There is this thing in America known as March Madness. To the untutored among you, that refers to the three-week long national collegiate basketball tournament that has the country mesmerized until the Monday evening (usually the first Monday of April) when the national championship games takes place, and in a few days, you’ve forgotten completely […]
While at the front, Churchill started reading poetry, particularly the poems of Siegfried Sassoon, a British soldier not well known at the time but whose anti-war poetry would later become famous. Churchill not only read Sassoon’s poetry but memorized them and recited them whenever he could.
These drawings come from a watercolor class that I am taking at the local community college (Pellissippi State) this semester. They were executed in about an hour and a half. The main point of these drawings was for me to learn something about “hot press” paper. In watercolor there are three kinds of paper: […]
People who draw and paint outside the confines of their studio are now known as urban sketchers. In fact, there is a world-wide organization — a long-standing one, I understand — of Urban Sketchers with a substantial website. Here’s the Urban Sketchers manifesto: We draw on location, indoors or out, capturing what we see from […]
Darwin’s basic marketing plan, according to Johnson, was to let others promote the book while never appearing to do so himself. He planned to be drafted into immortality. And so he was.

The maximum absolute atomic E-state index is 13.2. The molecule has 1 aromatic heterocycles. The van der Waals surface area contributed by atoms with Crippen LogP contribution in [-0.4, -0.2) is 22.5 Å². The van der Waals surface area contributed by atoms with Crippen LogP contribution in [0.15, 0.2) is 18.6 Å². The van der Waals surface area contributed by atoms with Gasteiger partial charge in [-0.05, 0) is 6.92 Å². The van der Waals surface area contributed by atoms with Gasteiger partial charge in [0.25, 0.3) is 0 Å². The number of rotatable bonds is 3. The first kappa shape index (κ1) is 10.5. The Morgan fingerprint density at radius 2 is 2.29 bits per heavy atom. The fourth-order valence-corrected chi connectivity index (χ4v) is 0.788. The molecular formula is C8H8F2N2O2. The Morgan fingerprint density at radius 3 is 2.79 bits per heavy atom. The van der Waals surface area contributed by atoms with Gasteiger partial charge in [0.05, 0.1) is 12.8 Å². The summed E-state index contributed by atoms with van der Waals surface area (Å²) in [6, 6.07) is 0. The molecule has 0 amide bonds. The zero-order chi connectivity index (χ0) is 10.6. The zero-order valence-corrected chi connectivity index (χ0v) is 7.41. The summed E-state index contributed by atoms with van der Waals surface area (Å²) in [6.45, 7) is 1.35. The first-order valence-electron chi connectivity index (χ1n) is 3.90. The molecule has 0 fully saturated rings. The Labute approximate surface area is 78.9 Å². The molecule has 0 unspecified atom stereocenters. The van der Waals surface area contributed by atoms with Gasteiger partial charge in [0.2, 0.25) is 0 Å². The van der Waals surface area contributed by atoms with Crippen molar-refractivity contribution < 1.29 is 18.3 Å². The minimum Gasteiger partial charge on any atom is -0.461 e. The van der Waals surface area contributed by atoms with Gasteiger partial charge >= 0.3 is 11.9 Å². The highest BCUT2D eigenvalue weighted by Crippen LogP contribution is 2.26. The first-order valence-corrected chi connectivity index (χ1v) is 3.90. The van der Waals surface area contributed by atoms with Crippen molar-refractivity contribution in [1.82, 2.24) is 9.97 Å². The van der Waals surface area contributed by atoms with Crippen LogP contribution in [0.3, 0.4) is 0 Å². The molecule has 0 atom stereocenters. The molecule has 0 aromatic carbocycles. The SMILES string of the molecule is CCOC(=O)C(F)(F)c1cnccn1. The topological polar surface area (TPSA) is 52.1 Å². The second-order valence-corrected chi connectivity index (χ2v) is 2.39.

Glad you survived March, dear reader. It’s sometimes a dangerous place to be. There is this thing in America known as March Madness. To the untutored among you, that refers to the three-week long national collegiate basketball tournament that has the country mesmerized until the Monday evening (usually the first Monday of April) when the […]
We’ve had a cold, wet spring in East Tennessee this year, and that kind of weather is not particularly good for bees or their honey production. The crimson clover, which the bees love, still has not bloomed, although it should be at its peak in the first or second week of April. Our attitude is, of […]
This newsletter was sent to everyone on Jim’s email list (4,171) on Friday, April 6, 2018. Planting the garden was the first order of business on the farm this week. After I had completed the tilling last week, we had some more rain, so the planting did not begin on Good Friday, as is our […]
Two of them slowed his writing down. He feared that his work would be dismissed by the fellow scientists for whom it was written. That would have been a humiliation that he did not believe he could stand. He also feared what his wife, a deeply religious woman, would think. The final fear had the […]
Typhoid Mary is not just an expression, and she’s not a ghost from some mysterious past. She was a real person who lived in the 20th century and whose story is a sad one. Her name was Mary Mallon. She lived and worked in New York City during the first decade of the 20th century. […]
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Welcome to JPROF
Since 2004 JPROF.com has been providing journalism instructors and students with material and ideas for teaching and learning journalism. Jim Stovall is the site's creator and operator.